FOR RENT OR SALE: Large property, offering huge panoramic vistas, idyllic average temperature of 81 degrees Fahrenheit below zero. Habitable and available immediately. Full Disclosure: It's actually underground -- and it's on Mars.
While few things could seem more remote, some scientists now believe that the earliest traces of life on Earth originated on Mars -- and parts of that planet are actually more hospitable to life than we previously thought.
Researchers from the Australian National University have determined that very large regions under the surface of the red planet may contain water and have sufficiently comfortable temperatures for Earth-based life -- albeit microbial life.
"We found that 3 percent of the volume of Mars is habitable in terms of having the right temperatures and pressures for liquid water and life," astrobiologist Charley Lineweaver told The Huffington Post by email. "The biggest surprise is that extensive regions of Mars could be habitable in terms of temperature, pressure and water."
Lineweaver is the leader of an ANU team that compared models of the similarities of pressure and temperature conditions between Earth and its nearest planetary neighbor, as pictured below.
"One can get a nice overview of where H20 is liquid, ice and vapor from a pressure-temperature phase diagram," he wrote. "That let us identify and distinguish between inhabited and uninhabited water on Earth, and we were surprised to find a lot of it on Earth."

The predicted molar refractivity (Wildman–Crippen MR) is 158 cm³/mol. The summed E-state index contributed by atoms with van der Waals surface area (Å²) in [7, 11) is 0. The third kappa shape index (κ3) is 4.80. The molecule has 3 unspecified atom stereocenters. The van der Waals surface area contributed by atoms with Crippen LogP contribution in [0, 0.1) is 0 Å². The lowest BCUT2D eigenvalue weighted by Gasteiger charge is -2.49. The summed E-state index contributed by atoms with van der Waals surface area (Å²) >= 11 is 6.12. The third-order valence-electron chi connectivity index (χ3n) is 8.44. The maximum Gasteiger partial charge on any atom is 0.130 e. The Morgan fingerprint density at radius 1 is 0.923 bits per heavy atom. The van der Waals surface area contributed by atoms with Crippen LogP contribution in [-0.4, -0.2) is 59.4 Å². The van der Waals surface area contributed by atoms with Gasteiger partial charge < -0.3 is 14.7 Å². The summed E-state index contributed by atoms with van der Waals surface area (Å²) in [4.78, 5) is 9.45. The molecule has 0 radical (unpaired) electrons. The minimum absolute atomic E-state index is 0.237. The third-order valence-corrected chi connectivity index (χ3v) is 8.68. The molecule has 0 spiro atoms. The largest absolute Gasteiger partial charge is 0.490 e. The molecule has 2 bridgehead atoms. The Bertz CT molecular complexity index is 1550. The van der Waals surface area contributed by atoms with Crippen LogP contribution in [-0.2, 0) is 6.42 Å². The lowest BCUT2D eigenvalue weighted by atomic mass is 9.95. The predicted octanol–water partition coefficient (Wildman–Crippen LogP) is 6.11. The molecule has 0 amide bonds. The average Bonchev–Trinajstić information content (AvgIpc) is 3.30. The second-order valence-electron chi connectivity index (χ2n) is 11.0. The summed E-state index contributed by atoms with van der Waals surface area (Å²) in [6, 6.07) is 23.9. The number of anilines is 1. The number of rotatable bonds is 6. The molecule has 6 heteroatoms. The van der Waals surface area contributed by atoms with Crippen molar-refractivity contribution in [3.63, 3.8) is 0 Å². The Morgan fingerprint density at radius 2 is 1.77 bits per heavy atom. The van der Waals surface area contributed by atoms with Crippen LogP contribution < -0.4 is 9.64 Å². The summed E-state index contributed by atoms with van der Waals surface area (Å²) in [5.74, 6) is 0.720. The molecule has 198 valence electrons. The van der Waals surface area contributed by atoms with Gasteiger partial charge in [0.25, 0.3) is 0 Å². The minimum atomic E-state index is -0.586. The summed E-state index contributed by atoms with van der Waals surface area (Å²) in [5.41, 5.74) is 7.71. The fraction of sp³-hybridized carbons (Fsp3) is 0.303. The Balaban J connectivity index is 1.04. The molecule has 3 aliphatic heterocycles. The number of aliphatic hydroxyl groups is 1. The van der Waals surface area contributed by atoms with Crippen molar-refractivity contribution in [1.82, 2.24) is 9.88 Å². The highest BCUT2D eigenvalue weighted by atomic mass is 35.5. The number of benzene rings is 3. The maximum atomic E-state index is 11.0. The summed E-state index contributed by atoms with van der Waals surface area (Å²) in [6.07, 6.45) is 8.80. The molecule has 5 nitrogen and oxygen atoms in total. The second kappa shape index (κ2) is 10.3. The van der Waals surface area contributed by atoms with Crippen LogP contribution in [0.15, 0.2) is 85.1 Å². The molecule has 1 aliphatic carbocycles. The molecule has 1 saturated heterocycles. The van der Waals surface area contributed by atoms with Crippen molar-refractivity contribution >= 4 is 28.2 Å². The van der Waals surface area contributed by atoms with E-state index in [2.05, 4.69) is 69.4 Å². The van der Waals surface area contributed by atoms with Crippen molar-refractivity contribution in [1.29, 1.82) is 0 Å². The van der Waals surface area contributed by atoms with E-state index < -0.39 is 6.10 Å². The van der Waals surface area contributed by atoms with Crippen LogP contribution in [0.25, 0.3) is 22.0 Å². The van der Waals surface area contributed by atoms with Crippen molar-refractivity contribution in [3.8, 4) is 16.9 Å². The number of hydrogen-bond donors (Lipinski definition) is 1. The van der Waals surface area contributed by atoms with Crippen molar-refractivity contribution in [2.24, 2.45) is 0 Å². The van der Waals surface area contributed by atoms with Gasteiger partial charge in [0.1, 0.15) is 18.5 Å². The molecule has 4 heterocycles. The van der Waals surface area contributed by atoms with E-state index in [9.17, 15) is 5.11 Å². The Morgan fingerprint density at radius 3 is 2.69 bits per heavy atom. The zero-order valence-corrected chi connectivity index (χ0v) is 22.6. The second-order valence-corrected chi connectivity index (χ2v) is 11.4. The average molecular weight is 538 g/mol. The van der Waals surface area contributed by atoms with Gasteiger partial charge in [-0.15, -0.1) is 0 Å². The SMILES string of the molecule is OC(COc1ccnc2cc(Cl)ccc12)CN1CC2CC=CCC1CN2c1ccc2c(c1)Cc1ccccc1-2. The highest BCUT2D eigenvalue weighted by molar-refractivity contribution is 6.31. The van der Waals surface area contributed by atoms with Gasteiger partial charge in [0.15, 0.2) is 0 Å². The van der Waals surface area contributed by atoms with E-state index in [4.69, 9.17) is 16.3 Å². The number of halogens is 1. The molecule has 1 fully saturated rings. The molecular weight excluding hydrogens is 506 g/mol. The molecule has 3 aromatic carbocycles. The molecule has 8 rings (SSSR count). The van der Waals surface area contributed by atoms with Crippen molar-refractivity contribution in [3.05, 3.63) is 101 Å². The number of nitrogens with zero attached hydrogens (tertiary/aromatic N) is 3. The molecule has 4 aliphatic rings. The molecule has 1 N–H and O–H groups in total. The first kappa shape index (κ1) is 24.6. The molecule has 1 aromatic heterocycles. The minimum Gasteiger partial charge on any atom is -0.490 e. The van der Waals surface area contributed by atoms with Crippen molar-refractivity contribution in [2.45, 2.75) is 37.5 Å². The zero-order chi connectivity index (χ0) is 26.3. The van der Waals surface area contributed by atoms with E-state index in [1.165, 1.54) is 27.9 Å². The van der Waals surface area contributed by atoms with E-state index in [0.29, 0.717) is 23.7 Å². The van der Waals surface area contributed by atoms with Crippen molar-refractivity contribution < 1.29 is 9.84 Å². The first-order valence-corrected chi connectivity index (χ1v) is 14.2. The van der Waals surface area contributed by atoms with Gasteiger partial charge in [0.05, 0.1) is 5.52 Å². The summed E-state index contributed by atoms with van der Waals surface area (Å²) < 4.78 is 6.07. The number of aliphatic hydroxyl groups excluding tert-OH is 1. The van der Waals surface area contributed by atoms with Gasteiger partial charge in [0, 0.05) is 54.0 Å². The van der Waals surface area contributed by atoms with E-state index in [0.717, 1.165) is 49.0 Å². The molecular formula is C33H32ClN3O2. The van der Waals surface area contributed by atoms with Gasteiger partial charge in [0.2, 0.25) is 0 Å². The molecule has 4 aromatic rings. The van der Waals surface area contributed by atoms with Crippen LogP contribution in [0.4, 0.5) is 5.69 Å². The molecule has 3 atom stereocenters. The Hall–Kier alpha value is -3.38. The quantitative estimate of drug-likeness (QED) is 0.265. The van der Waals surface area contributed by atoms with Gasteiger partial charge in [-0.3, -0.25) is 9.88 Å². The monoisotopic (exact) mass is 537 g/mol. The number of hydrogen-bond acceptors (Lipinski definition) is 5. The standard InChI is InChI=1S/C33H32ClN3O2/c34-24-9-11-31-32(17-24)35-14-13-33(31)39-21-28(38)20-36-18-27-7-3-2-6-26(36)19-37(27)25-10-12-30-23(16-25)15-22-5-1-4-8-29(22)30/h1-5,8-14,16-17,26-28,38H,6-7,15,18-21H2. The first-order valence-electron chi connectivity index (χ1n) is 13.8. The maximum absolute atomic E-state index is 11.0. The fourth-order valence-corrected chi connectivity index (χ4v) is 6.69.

After they practiced on our home planet, Lineweaver and his team applied the same technique to Mars. "In terms of pressure and temperature, Mars has a large habitable region."
But before we all start packing our bags and signing up for a relocation to Mars, Lineweaver says that this habitable region is most likely underground.
"The current atmospheric pressure on Mars is too low to allow liquid water. Ice just sublimates into vapor. It's hard to drink ice or vapor, and hard to mobilize nutrients in ice or vapor."
And it may be a bit premature to set up housekeeping on the red planet -- even underground -- because Lineweaver's findings don't necesssarily apply to humans.
"Our results are mainly relevant for microbes. However, for warmth, insulation and protection from cosmic rays, and to have enough pressure to keep water liquid, subterranean (or rather sub-Martian) human colonies with abundant water features may be the niche of choice for human colonization," he explained.
Lineweaver is co-author of a paper just published in the journal Astrobiology.
"If evidence for water is found in these environments, then they have a high potential of supporting terrestrial-like life," according to his team's eye-opening conclusions in the scientific journal.
And Lineweaver suggests all of this microbes-on-Mars news may help to solve the age-old question of where we all came from.
"By studying these potential life forms, we could learn fundamental things about life in general and about how we terrestrial life forms originated," he said. "There is also the possibility that we are all Martians in the sense that terrestrial life may have originated on Mars and been transported to Earth during the first half of our solar system a billion years ago."
The astrobiologist added that the bitter cold Martian surface temperature wouldn't be too brutal for humans.
"Think Antarctica," he offered. "Very cold but tolerable if appropriately dressed."
When NASA's next robot rover, Curiosity, lands on the red planet in August 2012, scientists hope it will transmit more positive data back to Earth on the possibilities of water and life on Mars.
WATCH CHARLES LINEWEAVER ON LIFE IN THE UNIVERSE:
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